Current Suspected Overdose Deaths in Delaware for 2021: Get Help Now!
Rita Landgraf, Secretary
Jill Fredel, Director of Communications
302-255-9047, Pager 302-357-7498
Date: August 31, 2012
The Delaware Division of Public Health (DPH) confirmed the state's first human West Nile virus case today. DPH epidemiologists have concluded that, although the 34-year-old man who tested positive is a Wilmington resident, the disease was likely contracted out of state. The man is currently hospitalized. The Centers for Disease Control and Prevention (CDC) require that disease reporting occur by state of residence, not where the disease was likely contracted, for consistency purposes.
DPH reminds community members to protect themselves against West Nile virus. Although a number of cases have been seen in the US recently, Delaware has only this single human case this year and only one in 2011. West Nile virus is transmitted by mosquitoes when they bite, generally from spring to fall. Nearly 80 percent of people infected with West Nile virus will not become ill. The CDC estimates that only 20 percent of those infected will develop West Nile fever, with mild symptoms including fever, headache, body aches, a skin rash on the chest or back and swollen lymph glands. Many cases likely go unreported.
"Delawareans must continue to be vigilant in protecting themselves from mosquito bites," said Dr. Karyl Rattay, Delaware Public Health Director. "Delaware may very well see cases that are contracted inside the state. Public Health is urging people to be careful and also asking medical providers to be familiar with West Nile symptoms and treatment. When in doubt, medical providers should test for the disease."
One in 150 people infected develop severe infection (West Nile encephalitis or meningitis) with headache, high fever, stiff neck, and/or tremors and muscle weakness. The elderly and those with weakened immune systems are most at risk. Anyone who experiences any of these severe symptoms should seek medical help immediately. Symptoms may progress to stupor, disorientation, coma, convulsions, paralysis and possibly death.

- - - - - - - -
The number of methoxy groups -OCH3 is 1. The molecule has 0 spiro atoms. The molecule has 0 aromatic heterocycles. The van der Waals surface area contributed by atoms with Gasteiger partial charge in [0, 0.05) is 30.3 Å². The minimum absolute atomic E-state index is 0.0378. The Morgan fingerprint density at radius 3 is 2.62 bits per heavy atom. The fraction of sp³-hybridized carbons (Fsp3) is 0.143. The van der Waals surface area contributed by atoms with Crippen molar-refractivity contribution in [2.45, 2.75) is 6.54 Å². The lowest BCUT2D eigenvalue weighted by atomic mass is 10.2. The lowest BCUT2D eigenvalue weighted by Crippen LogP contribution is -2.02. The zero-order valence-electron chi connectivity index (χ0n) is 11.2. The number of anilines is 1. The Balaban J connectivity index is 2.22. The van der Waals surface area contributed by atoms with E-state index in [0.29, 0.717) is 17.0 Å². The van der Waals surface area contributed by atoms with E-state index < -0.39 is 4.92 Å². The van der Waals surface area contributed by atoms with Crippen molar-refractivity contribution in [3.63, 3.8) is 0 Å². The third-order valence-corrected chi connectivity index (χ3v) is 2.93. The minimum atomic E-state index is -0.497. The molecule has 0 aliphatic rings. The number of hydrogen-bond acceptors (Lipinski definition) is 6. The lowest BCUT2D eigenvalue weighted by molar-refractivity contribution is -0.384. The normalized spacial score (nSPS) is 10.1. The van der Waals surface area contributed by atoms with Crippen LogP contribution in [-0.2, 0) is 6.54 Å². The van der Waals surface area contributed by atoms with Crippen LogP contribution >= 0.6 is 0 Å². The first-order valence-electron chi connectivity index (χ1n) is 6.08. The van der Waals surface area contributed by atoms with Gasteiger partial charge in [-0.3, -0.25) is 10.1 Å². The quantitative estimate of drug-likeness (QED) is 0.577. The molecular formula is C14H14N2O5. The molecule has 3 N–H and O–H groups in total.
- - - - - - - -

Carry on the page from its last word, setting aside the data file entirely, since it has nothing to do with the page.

To avoid mosquito bites and reduce the risk of infection, residents should:
For further information, Delaware state government offers several West Nile virus resources.
For medical providers, to report suspected cases or learn more about testing, call the DPH Bureau of Epidemiology at 1-888-295-5156.
To report intolerable numbers of biting mosquitoes or other concerns, contact the Department of Natural Resources and Environmental Control (DNREC) Mosquito Control Section field offices:
Calls will be answered by staff from Monday through Friday between 8 a.m. and 4 p.m. Callers after business hours or during weekends or holidays should leave a message giving their name, phone number, address and a brief description of their need or problem.
For more information on Mosquito Control, call 302-739-9917 or visit www.dnrec.delaware.gov/fw/Services/Pages/MosquitoSection.aspx.
For more information about West Nile virus in horses, contact the Delaware Department of Agriculture at 302-698-4500 or 800-282-8685 (Delaware only).
For more general information on West Nile Virus, go to www.cdc.gov/ncidod/dvbid/westnile/index.htm.
Delaware Health and Social Services is committed to improving the quality of the lives of Delaware's citizens by promoting health and well-being, fostering self-sufficiency, and protecting vulnerable populations.